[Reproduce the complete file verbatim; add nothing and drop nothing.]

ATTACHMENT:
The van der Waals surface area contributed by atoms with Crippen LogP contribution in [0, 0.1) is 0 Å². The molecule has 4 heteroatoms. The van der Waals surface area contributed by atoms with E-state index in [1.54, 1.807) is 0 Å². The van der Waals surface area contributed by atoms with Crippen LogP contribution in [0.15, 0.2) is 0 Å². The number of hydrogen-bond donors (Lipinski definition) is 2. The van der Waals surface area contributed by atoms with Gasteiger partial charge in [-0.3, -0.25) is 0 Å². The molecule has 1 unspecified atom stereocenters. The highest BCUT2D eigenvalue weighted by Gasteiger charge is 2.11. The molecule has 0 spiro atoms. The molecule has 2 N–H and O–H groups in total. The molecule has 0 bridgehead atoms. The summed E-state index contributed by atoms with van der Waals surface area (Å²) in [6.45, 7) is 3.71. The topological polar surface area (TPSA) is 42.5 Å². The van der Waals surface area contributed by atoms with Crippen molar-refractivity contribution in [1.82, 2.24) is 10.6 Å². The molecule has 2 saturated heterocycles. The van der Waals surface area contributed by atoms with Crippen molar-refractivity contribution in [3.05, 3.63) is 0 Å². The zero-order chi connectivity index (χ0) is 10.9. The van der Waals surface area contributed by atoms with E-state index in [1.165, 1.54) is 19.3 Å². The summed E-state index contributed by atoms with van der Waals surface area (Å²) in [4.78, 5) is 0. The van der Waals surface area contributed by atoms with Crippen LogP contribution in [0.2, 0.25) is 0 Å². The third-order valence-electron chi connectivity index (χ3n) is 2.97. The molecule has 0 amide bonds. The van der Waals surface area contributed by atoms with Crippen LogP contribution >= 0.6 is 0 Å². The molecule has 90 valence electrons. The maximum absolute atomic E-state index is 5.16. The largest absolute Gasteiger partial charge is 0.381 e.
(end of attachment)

The van der Waals surface area contributed by atoms with Crippen LogP contribution in [0, 0.1) is 0 Å². The molecule has 4 heteroatoms. The van der Waals surface area contributed by atoms with E-state index in [1.54, 1.807) is 0 Å². The van der Waals surface area contributed by atoms with Crippen LogP contribution in [0.15, 0.2) is 0 Å². The number of hydrogen-bond donors (Lipinski definition) is 2. The van der Waals surface area contributed by atoms with Gasteiger partial charge in [-0.3, -0.25) is 0 Å². The molecule has 1 unspecified atom stereocenters. The highest BCUT2D eigenvalue weighted by Gasteiger charge is 2.11. The molecule has 0 spiro atoms. The molecule has 2 N–H and O–H groups in total. The molecule has 0 bridgehead atoms. The summed E-state index contributed by atoms with van der Waals surface area (Å²) in [6.45, 7) is 3.71. The topological polar surface area (TPSA) is 42.5 Å². The van der Waals surface area contributed by atoms with Crippen molar-refractivity contribution in [1.82, 2.24) is 10.6 Å². The molecule has 2 saturated heterocycles. The van der Waals surface area contributed by atoms with Crippen molar-refractivity contribution in [3.05, 3.63) is 0 Å². The zero-order chi connectivity index (χ0) is 10.9. The van der Waals surface area contributed by atoms with E-state index in [1.165, 1.54) is 19.3 Å². The summed E-state index contributed by atoms with van der Waals surface area (Å²) in [4.78, 5) is 0. The van der Waals surface area contributed by atoms with Crippen LogP contribution in [0.2, 0.25) is 0 Å². The third-order valence-electron chi connectivity index (χ3n) is 2.97. The molecule has 0 amide bonds. The van der Waals surface area contributed by atoms with Crippen LogP contribution >= 0.6 is 0 Å². The molecule has 90 valence electrons. The maximum absolute atomic E-state index is 5.16. The largest absolute Gasteiger partial charge is 0.381 e.